Comparing the two makes sense, since both serve someone's greed, and abolishing both goes against someone's strong monetary interests. The point is, those interests are against society in general.

Reply Score: 1

Let's get nasty now
by marcus0263 on Sun 26th Aug 2012 02:06 UTC
marcus0263
Member since:
2007-06-02

This BS, let's see I didn't invent the wheel but let's get a patent and sue everyone ...

I say Google needs to take of the gloves and get nasty with Moto's patent portfolio. Here's some filings against Apple by Moto

"On Friday, wholly-owned Google subsidiary Motorola Mobility announced the filing of a new (second) ITC complaint against Apple"
http://www.fosspatents.com/2012/08/these-are-seven-patents-googles....

Reply Score: 1

Comment by ilovebeer
by ilovebeer on Mon 27th Aug 2012 05:00 UTC
ilovebeer
Member since:
2011-08-08

Code = math? There wouldn't be computer chips if it weren't for Holland? People quoting wikipedia like it's scripture. Apple copied the app store from Linux.

I was expecting to read some stupid comments in this thread but come on man... I'm surprised I didn't see someone claiming Apple is secretly owned by the Illuminati. But then again, I didn't read every post.

Reply Score: 1

In case anyone is interested...
by steogede2 on Mon 27th Aug 2012 11:49 UTC
steogede2
Member since:
2007-08-17

I heard this news story first on the news summary on the Today program on BBC Radio 4 (an early morning news/current affairs programme). Here is what they said:

"Samsung, the South Korean IT giant, has been found guilt of stealing technology from Apple and fined a million dollars."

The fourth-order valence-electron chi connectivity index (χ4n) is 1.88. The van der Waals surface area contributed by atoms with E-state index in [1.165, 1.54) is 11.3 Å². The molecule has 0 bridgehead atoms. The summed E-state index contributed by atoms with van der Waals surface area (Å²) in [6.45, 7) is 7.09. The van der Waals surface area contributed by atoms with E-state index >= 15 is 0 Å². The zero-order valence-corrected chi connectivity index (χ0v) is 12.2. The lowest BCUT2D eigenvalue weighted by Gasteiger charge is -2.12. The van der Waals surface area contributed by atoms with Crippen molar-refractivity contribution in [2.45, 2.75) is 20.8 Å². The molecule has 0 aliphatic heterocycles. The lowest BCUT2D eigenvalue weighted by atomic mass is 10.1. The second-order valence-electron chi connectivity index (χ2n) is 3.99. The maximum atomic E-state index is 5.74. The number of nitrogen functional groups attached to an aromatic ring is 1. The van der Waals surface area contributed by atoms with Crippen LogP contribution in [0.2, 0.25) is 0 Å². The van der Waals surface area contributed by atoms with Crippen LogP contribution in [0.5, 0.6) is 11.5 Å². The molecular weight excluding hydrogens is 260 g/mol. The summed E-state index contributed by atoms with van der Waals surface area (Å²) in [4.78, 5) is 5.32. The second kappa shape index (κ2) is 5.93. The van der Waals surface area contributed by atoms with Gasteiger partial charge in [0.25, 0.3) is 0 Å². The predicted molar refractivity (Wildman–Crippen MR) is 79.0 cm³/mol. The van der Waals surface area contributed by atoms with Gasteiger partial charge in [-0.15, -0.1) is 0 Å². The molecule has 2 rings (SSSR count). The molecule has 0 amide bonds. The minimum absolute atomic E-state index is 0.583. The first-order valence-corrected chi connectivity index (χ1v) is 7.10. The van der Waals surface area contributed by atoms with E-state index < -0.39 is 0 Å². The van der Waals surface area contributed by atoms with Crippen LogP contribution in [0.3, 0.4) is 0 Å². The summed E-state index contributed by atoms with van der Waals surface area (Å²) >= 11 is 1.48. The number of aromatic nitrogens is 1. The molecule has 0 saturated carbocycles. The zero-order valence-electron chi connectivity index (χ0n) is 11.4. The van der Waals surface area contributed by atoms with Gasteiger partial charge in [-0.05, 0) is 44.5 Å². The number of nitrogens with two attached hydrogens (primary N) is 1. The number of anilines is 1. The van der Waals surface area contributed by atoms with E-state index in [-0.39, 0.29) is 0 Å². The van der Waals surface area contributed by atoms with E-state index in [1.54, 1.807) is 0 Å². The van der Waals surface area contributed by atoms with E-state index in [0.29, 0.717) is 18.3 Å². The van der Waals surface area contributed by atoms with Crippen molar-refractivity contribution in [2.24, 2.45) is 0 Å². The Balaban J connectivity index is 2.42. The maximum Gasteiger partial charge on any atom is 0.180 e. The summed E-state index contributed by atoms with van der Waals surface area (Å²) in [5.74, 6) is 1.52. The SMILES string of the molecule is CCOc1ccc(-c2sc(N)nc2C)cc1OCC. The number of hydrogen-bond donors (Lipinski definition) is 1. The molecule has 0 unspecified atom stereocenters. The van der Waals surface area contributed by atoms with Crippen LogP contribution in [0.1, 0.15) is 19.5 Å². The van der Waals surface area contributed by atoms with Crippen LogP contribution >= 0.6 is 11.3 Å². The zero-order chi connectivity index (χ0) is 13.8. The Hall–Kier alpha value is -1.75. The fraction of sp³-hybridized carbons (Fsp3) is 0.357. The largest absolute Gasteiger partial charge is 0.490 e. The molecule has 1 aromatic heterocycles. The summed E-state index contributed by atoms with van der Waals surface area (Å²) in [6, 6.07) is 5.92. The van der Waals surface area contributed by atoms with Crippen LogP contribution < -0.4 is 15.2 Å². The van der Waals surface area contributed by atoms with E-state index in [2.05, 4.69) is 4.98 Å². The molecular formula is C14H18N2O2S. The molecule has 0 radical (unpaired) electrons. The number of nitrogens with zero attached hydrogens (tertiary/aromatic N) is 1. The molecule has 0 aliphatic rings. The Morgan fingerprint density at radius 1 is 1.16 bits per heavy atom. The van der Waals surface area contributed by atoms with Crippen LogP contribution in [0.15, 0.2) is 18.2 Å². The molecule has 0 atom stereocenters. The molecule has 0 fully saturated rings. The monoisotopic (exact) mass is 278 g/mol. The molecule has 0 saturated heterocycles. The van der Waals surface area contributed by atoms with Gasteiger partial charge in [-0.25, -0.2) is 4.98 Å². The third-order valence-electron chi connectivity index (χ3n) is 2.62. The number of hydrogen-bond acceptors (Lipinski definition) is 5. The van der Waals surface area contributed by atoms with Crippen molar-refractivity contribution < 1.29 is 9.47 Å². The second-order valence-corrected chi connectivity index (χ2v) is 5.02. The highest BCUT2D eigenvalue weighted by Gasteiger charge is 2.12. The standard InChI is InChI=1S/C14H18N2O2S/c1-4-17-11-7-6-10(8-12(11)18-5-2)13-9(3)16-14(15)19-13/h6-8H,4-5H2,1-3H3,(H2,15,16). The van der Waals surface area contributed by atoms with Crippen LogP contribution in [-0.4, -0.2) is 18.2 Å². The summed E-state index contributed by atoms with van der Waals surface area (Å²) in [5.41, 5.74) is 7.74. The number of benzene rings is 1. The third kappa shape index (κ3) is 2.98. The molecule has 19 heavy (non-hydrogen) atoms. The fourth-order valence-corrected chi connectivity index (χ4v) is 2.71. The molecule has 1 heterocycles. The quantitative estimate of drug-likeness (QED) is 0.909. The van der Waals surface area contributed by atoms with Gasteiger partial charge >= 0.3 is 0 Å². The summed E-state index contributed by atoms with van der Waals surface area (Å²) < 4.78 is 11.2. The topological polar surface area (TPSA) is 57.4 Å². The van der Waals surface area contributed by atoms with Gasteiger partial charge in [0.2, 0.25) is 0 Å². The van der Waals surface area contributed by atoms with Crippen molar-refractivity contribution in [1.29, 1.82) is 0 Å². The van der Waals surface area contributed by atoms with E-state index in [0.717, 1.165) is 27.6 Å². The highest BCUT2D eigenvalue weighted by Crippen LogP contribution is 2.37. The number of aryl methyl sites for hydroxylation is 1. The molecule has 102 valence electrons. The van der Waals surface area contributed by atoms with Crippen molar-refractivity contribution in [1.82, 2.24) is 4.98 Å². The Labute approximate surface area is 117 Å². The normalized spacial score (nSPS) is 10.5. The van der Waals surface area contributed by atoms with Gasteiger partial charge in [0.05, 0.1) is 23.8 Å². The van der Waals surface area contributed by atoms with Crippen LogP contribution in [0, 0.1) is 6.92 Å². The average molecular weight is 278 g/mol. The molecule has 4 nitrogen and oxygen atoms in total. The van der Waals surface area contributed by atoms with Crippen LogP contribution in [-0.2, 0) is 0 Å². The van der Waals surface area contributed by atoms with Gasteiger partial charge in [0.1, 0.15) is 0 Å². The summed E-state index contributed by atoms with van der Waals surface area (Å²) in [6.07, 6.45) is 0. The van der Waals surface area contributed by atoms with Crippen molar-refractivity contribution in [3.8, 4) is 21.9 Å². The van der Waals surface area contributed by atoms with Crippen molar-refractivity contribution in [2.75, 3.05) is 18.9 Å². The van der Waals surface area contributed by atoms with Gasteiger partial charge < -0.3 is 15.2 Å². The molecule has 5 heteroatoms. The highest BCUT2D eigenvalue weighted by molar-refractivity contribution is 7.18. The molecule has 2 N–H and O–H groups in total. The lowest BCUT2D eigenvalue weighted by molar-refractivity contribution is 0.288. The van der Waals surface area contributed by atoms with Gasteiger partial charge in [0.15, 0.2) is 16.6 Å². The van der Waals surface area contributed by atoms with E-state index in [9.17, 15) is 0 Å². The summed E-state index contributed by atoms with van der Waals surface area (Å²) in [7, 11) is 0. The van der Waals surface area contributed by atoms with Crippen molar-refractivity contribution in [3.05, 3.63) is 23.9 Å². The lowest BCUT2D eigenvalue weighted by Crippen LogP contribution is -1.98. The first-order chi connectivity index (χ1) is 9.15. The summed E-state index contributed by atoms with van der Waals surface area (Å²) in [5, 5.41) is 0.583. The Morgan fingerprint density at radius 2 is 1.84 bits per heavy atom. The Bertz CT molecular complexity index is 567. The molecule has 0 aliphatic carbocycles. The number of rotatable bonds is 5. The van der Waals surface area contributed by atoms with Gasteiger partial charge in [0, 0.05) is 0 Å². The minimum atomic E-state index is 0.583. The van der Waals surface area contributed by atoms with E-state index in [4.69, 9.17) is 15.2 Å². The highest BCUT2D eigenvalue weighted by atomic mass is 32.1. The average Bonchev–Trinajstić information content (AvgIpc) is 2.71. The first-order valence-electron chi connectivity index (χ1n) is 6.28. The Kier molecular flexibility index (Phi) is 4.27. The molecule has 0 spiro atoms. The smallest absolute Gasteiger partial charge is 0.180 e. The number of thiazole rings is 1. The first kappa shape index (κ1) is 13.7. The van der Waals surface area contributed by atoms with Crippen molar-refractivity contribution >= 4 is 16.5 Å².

To be fair to them, they did get it all correct in the main story - they did quite a fair story, for mainstream media. Here's the iPlayer link http://www.bbc.co.uk/iplayer/episode/b01m47d9/Today_25_08_2012/

Reply Score: 1

is it me?
by wtf1001 on Mon 27th Aug 2012 22:01 UTC
wtf1001
Member since:
2012-08-27

Is it me? who only understands "computer" constructs visavi hardware and software.
Samsung will win effortlessly as Apple are easily hoodwinked. All their efforts will be incarcerated by lawyers financial institutions and politics whereas the Asian countries will easily trounce them because,
unlike the high level codes that are all too easily over hyped and sold to the unwary today (ie source algorithms) they can instantly think processor data work around, and build appropriate compilers to go with chips they make, Leaving all political posturing behind. forget Samsung v Apple it's a diversion. Leave it to lawyers and politicians and we'll all be fucked.
But Hey! Reading "The Dream of Computing for Everyone" by Howard Fosdick makes everything said above irrelevant because Raspberry (or other back to basic plagiarist) will develop another system and organically its own tree (think Torvalds and how he created a society that would improve on how software was built)

Reply Score: 1

Truthiness
by lucere on Tue 28th Aug 2012 03:51 UTC
lucere
Member since:
2009-03-22

Someone asked me a few weeks ago if I was following the Samsung v. Apple case. I replied with surprise and a mild tone of disgust, "of coarse not". The reply, I realize now, was sourced by naivety; it never occurred to me that a group would unanimously and confidently agree to these absurdities. This was, of coarse, one more attempt to use legal technicalities as a way to make money easier than producing products that could compete on their own merit. It's hard to make a great product so lets take down companies (and the individuals that make up those great R&D departments) producing those superior products because that's easier than improving our products. Who would see this any other way?

Now lets fly back to the real word. A world where a group of people award pseudo validation to "creations" that aren't creations. Creations such as rounded edges, tap to zoom, etc.

Lets ask a few questions here. Is the award for creation due to those who create or those who popularize? Is credit due to those that enhance society or those that say they enhance society? Is it unreasonable to think that two groups of people could come to the same conclusion regarding design or even product direction regardless of whether that direction is "good" or "bad"?